Tag Archives: ground cinnamon

Slow Cooker Brown Rice Pudding, Low-Sugar, Lactose-Free

There are so many things you can do with a batch of rice pudding, sort of like topping a sundae. Just set out lots of options—nuts, dried or fresh fruit, coconut, raisins, chocolate chips, M&Ms, whatever might appeal to your crew. For me, it’s coconut and raisins; for Ted, it’s chocolate chips. For me, it’s low-sugar; for Ted, it’s lactose-free.

I used a combination of canned, whole fat coconut milk and lactose-free whole milk, a total of about 3.5-4 cups, but you could use lots of other substitutions, like almond milk or soy milk and even more coconut milk. I use the full-fat products to make up for the missing sugar, so that I still get a full, rich mouth feel from the pudding. If sugar isn’t a problem for you, you could also use other sugars, like honey or maple syrup in place of refined sugar. But I must say that the Truvia Baking Blend® tastes pretty good and Ted will never know.

Slow Cooker Brown Rice Pudding, Low-Sugar, Lactose-Free

  • Servings: makes about 4 cups
  • Difficulty: easy
  • Print

  • 1 cup Jasmati brown rice or any brown rice of your choice
  • 1/2 teaspoon ground cinnamon
  • 1 can full-fat coconut milk
  • 2 cups whole lactose-free milk, scalded in microwave
  • 1/2 cup (or less) Truvia Baking Blend® sweetener or equivalent
  • 1 tablespoon vanilla
  • pinch of salt to taste
  • more milk to achieve creamy texture
  1. Butter the bottom and sides of a slow-cooker crock.
  2. Place rice and cinnamon in crock.
  3. In separate bowl, mix milks, sweetener, and vanilla, stirring until sweetener is dissolved in the warm mixture.
  4. Pour liquids over rice, cover and cook on low setting for 4 hours.
  5. After 4 hours, open crock and stir to check for doneness and creaminess. My rice was pretty much done, but I covered it for another 25 minutes just to be sure.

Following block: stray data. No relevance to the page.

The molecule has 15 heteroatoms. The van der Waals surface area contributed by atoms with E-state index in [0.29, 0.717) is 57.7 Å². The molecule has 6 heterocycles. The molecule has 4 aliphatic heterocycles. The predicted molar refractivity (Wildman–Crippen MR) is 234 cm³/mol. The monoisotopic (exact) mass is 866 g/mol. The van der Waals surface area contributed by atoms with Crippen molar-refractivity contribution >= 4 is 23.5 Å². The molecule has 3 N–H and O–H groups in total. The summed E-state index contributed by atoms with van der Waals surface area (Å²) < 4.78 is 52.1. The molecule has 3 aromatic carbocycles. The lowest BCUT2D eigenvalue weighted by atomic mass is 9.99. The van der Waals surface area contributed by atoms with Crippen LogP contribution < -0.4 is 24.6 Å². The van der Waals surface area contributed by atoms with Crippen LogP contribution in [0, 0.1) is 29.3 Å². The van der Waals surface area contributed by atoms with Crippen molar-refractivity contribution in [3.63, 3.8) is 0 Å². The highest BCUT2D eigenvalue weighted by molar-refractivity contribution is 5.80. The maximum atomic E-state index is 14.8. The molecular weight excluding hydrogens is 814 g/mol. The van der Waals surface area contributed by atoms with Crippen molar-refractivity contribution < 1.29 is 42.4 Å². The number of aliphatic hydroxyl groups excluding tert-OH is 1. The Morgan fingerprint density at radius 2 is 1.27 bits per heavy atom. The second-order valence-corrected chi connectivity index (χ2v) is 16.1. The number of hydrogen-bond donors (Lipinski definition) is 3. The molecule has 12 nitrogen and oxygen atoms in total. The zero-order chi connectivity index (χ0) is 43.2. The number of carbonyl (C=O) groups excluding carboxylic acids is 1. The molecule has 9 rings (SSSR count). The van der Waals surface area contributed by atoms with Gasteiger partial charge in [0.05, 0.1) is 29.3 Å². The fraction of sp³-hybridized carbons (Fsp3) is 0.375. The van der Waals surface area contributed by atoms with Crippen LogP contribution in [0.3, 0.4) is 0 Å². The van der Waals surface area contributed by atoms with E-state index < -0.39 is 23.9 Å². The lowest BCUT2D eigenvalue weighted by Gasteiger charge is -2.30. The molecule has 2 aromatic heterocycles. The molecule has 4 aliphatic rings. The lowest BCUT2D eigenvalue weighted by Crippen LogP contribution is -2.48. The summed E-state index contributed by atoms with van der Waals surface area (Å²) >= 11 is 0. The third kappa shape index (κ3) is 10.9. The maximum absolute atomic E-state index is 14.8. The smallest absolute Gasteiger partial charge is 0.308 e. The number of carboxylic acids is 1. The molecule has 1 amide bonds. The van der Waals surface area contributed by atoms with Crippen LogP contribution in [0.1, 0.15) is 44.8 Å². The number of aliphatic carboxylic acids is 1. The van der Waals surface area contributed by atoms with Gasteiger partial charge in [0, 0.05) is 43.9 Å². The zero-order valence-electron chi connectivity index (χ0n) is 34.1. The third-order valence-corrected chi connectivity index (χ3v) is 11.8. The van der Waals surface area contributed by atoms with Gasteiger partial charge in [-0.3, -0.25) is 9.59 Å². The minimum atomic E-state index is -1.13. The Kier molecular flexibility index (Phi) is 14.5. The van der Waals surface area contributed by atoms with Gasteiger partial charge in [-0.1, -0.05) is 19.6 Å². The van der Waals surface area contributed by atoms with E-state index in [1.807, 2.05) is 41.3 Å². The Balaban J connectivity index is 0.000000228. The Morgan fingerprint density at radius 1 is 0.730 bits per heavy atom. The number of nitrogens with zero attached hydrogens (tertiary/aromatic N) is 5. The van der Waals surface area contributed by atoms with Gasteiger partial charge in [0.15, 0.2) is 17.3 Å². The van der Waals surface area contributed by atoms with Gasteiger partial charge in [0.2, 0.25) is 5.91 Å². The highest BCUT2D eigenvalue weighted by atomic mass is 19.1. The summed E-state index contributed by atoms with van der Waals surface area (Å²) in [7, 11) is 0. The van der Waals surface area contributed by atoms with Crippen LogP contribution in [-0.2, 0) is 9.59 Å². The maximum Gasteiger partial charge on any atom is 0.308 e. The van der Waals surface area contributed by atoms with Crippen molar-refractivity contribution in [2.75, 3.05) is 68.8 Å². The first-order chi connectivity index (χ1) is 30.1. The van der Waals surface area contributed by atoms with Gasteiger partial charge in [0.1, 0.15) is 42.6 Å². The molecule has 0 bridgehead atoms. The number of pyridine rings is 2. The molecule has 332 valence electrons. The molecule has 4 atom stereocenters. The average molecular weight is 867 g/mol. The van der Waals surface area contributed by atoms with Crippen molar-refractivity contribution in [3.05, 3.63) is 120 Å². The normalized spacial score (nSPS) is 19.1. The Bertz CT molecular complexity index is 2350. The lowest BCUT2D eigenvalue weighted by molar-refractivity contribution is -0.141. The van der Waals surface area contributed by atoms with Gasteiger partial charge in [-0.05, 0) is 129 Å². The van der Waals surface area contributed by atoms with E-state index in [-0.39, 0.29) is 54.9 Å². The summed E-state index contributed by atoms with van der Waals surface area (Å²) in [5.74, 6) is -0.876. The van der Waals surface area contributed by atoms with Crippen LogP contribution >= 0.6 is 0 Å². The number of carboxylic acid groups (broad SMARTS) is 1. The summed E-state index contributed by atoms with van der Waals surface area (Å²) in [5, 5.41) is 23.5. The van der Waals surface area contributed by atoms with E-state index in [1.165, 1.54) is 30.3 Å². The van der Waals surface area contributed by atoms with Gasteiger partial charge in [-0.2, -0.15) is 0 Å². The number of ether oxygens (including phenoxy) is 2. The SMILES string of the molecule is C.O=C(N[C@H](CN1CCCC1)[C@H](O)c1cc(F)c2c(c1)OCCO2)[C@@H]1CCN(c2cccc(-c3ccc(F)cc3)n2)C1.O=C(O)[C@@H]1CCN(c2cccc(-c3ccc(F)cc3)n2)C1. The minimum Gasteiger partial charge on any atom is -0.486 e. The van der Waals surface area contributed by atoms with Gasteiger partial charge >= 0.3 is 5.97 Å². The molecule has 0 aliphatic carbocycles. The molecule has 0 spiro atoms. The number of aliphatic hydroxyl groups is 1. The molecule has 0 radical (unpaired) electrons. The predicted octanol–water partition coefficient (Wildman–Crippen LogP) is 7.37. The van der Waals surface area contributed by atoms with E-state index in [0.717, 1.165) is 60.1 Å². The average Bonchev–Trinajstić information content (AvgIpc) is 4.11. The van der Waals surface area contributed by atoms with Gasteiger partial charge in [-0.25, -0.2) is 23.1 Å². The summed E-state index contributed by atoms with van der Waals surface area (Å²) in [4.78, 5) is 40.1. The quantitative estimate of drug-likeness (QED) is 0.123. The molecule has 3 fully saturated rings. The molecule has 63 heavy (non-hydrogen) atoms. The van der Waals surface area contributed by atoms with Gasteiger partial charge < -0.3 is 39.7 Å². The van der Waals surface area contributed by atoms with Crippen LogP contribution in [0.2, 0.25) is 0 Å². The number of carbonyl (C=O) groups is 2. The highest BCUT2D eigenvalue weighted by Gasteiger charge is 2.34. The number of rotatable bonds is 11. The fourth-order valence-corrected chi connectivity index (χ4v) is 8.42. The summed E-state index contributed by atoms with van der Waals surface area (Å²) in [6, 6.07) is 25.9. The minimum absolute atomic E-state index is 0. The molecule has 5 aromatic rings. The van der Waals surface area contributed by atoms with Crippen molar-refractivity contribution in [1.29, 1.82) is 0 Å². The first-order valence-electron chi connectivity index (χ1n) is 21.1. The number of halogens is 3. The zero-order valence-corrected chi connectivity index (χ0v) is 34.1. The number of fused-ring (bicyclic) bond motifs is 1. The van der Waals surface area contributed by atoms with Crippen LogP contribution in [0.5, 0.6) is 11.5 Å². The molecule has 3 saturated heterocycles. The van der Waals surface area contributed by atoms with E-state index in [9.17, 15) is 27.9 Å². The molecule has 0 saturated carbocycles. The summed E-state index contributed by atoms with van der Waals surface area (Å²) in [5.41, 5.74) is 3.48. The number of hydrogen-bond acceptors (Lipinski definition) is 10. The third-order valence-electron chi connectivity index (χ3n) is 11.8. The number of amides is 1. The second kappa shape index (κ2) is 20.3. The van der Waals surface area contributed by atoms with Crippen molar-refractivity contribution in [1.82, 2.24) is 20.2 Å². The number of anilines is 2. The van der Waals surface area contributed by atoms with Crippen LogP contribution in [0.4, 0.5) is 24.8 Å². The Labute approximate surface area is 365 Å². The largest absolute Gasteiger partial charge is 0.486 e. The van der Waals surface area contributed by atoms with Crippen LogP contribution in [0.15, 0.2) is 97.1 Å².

6. Stir in about 1/2 cup more milk for creamy texture. Stir in a big pinch of kosher salt to taste.

Remove pudding to separate bowls, depending on how you want to serve it. I divided it into two bowls of about 2 cups each. To one bowl, I stirred in 1/4 cup Bob’s Red Mill Unsweetened Flaked Coconut® and 1/4 cup raisins, while the rice was still warm. I put the other bowl in the refrigerator to cool before stirring in about 1/2 cup chocolate chips.

Rice pudding can be served warm or cold—or both.

Venison Skewers

This is where venison comes from
This is where venison comes from

That was the last package of venison cubes from my fall muzzleloader deer. All the ground meat is gone, too. There is one package of backstrap left and maybe I will save it for the grill if this winter will ever end. Thank you little deer for feeding us this winter.

These skewers would be good for an appetizer or as the main meat dish. Serving size depends on the purpose as well as the size of each skewer. I think I put about 6-8 small cubes on each skewer. I don’t know if you can tell from the photos, but we cut our cubes on the small side, around an inch. I cooked them in the oven, but they would be great on the grill.

Venison Skewers

  • Servings: 1-3 skewers per person, depending on size and purpose
  • Difficulty: easy
  • Print

Preheat oven to 350°

Line a baking pan with non-stick foil.

1-1.5 lbs cubed venison

wooden skewers

dry rub

Prepare dry rub marinade. Combine the following:

1 tablespoon brown sugar

1 tablespoon smoked paprika

1 tablespoon kosher salt

1/2 teaspoon ground cumin

1/2 teaspoon ground cinnamon

  1. In mixing bowl, coat venison cubes with dry rub and set aside while soaking the skewers.
  2. Soak wooden skewers in water for thirty minutes while venison is marinating in dry rub.
  3. Skewer the venison according to your desired portion size and place on baking sheet.
  4. My small cubes were done in about 10 minutes. Larger cubes will obviously take longer, but you need to gauge your desired doneness, as well. Venison is very lean and you don’t want it to dry out. If you are using beef cubes from a cut like chuck, you can cook them longer without that fear. I might add oil to the dry rub if cooking on a grill or at least oil the grill grate.